Released in May, the draft guidance aims to help biosimilar developers design and use clinical pharmacology studies to support regulatory decisions on whether a proposed biologic is biosimilar to its reference product.
Researchers from the Statistical Scientific Advisory Board (SSAB) on Biosimilars, which was established by Amgen in 2009, go into the furthest detail in their comments. The researchers seek further clarity on the demographic groups for clinical pharmacology studies that would most likely “provide a sensitive measure of differences between the proposed biosimilar product and the reference product.” They specifically seek clarity on whether to view biosimilarity studies as quality control procedures, or as surrogates of the relevant clinical conditions.
In addition, the researchers offer a unique biosimilarity index to be used by the FDA, and that cases when the use of reference-scaled average bioequivalence, when warranted, be incorporated into new guidance.
Drugmaker Apotex, meanwhile, limits its commentary and notes a number of points that the company would like further clarity on. For instance, the company seeks a definition for the term “biosimilarity” as there could be other factors that contribute to it, other than efficacy and potency.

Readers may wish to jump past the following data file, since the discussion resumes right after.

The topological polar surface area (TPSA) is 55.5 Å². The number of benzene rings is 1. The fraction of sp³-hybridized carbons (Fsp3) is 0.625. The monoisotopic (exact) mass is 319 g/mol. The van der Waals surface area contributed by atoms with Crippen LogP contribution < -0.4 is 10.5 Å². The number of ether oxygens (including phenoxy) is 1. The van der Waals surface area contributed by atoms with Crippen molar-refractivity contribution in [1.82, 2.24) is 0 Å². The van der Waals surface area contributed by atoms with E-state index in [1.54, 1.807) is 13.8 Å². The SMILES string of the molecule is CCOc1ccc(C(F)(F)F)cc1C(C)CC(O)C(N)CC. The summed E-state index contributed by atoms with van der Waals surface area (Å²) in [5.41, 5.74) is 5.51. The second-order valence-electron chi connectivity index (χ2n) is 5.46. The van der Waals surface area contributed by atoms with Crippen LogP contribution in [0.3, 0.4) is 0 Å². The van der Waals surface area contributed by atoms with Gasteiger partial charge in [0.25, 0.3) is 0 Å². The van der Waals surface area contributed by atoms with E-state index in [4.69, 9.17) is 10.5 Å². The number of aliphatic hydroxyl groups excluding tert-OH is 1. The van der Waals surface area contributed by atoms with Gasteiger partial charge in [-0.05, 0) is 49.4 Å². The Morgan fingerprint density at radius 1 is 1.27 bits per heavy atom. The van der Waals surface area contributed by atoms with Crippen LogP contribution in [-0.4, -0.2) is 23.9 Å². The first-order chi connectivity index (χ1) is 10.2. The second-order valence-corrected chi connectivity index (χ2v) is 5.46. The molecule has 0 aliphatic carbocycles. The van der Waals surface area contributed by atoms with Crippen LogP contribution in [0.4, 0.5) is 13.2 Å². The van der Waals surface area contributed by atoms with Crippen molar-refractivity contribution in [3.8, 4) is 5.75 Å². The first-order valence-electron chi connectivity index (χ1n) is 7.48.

The company also seeks more clarity on pharmacodynamics biomarkers, cases of when to provide justification “as to the failure to detect free and/or active forms of the product does not compromise the pharmacokinetic similarity assessment,” and further directions on the timeline for the storage of samples.
USP notes that its standards “may be helpful for informing FDA’s evaluation,” though only the FDA may make findings regarding biosimilarity, and only the FDA can determine on a case-by-case basis what role if any an applicable compendial standard should play in the its deliberations.
In the US, only the FDA has the authority to determine that two drugs are the same, similar, identical, or interchangeable.
“Where two biologics share a compendial identity, this does not mean they are one and the same drug; only that they are subject to one and the same USP standard for quality. There is well-established precedent in this area; insulin, somatropin, and glucagon are all examples of non-interchangeable, multi-manufacturer drugs that share a single USP compendial standard,” USP says.
And Biopharma-Reporter will be delving deeper into the issues affecting biosimilars with a free virtual event on September 26. Join four industry experts as they discuss the development, manufacture and sale of such products in a 60 minute seminar hosted by our Editor-in-Chief Gareth Macdonald. Click here for more details...